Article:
About Aruba Networks, Inc. Aruba is a leading provider of next-generation network access solutions for the mobile enterprise. Aruba designs and delivers Mobility-Defined Networks that empower IT departments and #GenMobile, a new generation of tech-savvy users who rely on their mobile devices for every aspect of work and personal communication. To create a mobility experience that #GenMobile and IT can rely upon, Aruba Mobility-Defined Networks(TM) automate infrastructure-wide performance optimization and trigger security actions that used to require manual IT intervention. The results are dramatically improved productivity and lower operational costs. Listed on the NASDAQ and Russell 2000(R) Index, Aruba is based in Sunnyvale, California, and has operations throughout the Americas, Europe, Middle East, Africa and Asia Pacific regions.

  2. #2
    WHT-BR Top Member
    Data de Ingresso
    Dec 2010

    HP to Buy Aruba for $2.7 Billion; Won’t Move Needle, says Mizuho; M&A Heating Up

    By Tiernan Ray

    Confirming speculation by Bloomberg last week, Hewlett-Packard this morning said it would buy wireless networking firm Aruba Networks for $2.7 billion, or $24.67 per Aruba share, after subtracting cash acquired, as reported by MarketWatch’s Tomi Kilgore.

    The official announcement from HP can be found on the company’s “HP Next” Web site.

    HP shares are down 6 cents at $34.78. Aruba is off 38 cents, or 1.5%, at $24.43.

    It’s a big deal, to be sure, bigger than last week’s deal by Avagato Technologies to buy Emulex, for $609 million; but not as big as this morning’s announcement by NXP Semiconductors that it will pay $11.8 billion to buy Freescale Semiconductor.

    HP CEO Meg Whitman said in the announcement that Aruba’s CEO, Dominic Orr, will run the Aruba effort when it becomes part of “HP Enterprise,” the name of one of the two new companies that will be formed this year by the break up of HP. Aruba chief technology and strategy officer Keerti Melkote will report to Whitman.
    Whitman made the case that combining HP’s networking gear with Aruba’s wireless access points will make life easier for corporate IT:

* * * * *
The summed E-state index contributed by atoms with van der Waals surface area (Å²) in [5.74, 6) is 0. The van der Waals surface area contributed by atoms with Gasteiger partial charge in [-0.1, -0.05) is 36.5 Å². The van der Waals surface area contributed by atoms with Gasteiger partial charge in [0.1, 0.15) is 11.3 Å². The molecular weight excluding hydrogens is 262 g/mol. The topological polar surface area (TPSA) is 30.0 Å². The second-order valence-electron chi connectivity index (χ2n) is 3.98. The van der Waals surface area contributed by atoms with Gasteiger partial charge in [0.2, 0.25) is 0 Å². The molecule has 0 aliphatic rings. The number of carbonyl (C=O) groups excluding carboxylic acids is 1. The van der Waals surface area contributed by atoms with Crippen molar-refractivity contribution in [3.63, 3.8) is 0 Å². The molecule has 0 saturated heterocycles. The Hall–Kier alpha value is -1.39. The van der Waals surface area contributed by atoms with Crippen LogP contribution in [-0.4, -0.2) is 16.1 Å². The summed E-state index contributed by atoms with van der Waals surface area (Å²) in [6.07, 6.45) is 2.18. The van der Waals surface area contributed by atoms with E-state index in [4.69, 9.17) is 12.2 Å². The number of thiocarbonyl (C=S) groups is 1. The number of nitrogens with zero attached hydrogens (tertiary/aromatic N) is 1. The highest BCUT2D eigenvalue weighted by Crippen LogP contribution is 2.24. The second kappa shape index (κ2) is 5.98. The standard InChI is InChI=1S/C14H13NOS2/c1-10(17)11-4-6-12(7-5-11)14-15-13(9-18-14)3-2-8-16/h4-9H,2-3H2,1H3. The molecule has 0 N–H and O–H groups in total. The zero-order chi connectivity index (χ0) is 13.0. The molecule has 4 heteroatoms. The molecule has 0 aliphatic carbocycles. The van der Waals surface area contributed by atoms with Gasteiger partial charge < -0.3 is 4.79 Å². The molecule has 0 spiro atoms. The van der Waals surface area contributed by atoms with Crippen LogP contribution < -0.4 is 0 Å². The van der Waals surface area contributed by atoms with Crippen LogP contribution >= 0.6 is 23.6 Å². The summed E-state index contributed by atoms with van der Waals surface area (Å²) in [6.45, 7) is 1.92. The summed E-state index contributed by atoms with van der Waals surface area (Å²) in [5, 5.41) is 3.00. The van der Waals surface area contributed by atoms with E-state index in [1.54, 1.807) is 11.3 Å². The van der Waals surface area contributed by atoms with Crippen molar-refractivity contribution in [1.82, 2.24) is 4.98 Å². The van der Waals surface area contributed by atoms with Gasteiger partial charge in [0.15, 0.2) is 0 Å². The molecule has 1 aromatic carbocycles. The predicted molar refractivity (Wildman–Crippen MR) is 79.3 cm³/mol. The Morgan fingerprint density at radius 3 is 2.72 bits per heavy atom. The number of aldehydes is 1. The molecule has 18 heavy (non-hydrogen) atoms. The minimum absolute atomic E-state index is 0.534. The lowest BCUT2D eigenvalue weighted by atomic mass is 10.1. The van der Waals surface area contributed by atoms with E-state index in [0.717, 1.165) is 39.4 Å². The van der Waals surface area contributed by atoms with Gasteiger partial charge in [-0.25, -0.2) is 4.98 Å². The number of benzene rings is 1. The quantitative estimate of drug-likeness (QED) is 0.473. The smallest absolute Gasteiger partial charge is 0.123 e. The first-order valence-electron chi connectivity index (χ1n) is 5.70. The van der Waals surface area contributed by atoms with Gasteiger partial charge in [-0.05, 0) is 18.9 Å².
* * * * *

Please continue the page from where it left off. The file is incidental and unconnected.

Combining Aruba and HP will create a leader in enterprise mobility, positioning HP to enable and accelerate our customers’ transition to a converged campus network. The two companies are highly complementary – Aruba brings best-of-breed mobility software and WLAN hardware, and HP has a leading wired switching portfolio. This potent combination will enable enterprises to easily, quickly and securely deploy end-to-end mobile solutions, including the latest multi-gigabit wireless technology, across their campus. Together, HP and Aruba will offer a unified solution with value-added software features, including policy management, security and orchestration.

    Among early responses this morning, Abhey Lamba with Mizuho Securities USA, who has a Neutral rating on HPQ, and a $38 target, writes that the deal will help HP’s networking efforts, but it is “unlikely to move the needle” for the company overall:
    Aruba has grown revenues at a 30% CAGR over the past five years and is expected to expand its sales in the mid to high teens over the next couple of years. However, the company’s revenue run rate of ~$800-850mm would represent less than 2% of HP Enterprise’s overall revenues. As such, even high teens’ rise is unlikely to help solve the growth problem within the company. However, it will clearly help enhance HP’s offerings in the networking space that posted 4% growth in FY14 and 11% Y/Y decline last quarter.

    Reflecting on the deal, FBR & Co.’s Daniel Ives, writes that M&A is “heating up” in tech, and that EMC, for one, should pay attention:

    We believe the split then M&A strategy to bulk up its product wings is a path its tech stalwart brethren EMC should look hard at (e.g. VMware) as the “status quo” in this age of cloud computing and next generation datacenter paradigm shift is a flawed strategy, in our opinion.

    Ives sees more M&A by large tech outfits such as Cisco Systems and Microsoft, on the way:

    To this point, with a myriad of hyper growth areas within the technology food chain such as big data, cybersecurity, and cloud computing, which have spawned some of the hottest growth companies seen in the software sector, we believe there is an arms race to generate “1+1=3” scenarios from cross-sell/upsell opportunities with smart strategic acquisitions in the space and given the evolving technology landscape. We continue to believe other larger technology vendors, such as Cisco, SAP, IBM, EMC, Oracle, and Microsoft, will seek to acquire their way into higher growth areas of the tech food chain while shedding/spinning off less fertile areas (e.g., SYMC/HPQ).

    Ives lists his “top ten” M&A possibilities:
    (1) EMC and FTNT, (2) EMC and PFPT, (3) MSFT and IMPV, (4) ORCL and VRNT, (5) IBM and SPLK, (6) IBM and DATA, (7) SAP and QLIK, (8) SAP and DATA, (9) ORCL and N, (10) CSCO and FEYE.
    Última edição por 5ms; 02-03-2015 às 14:21.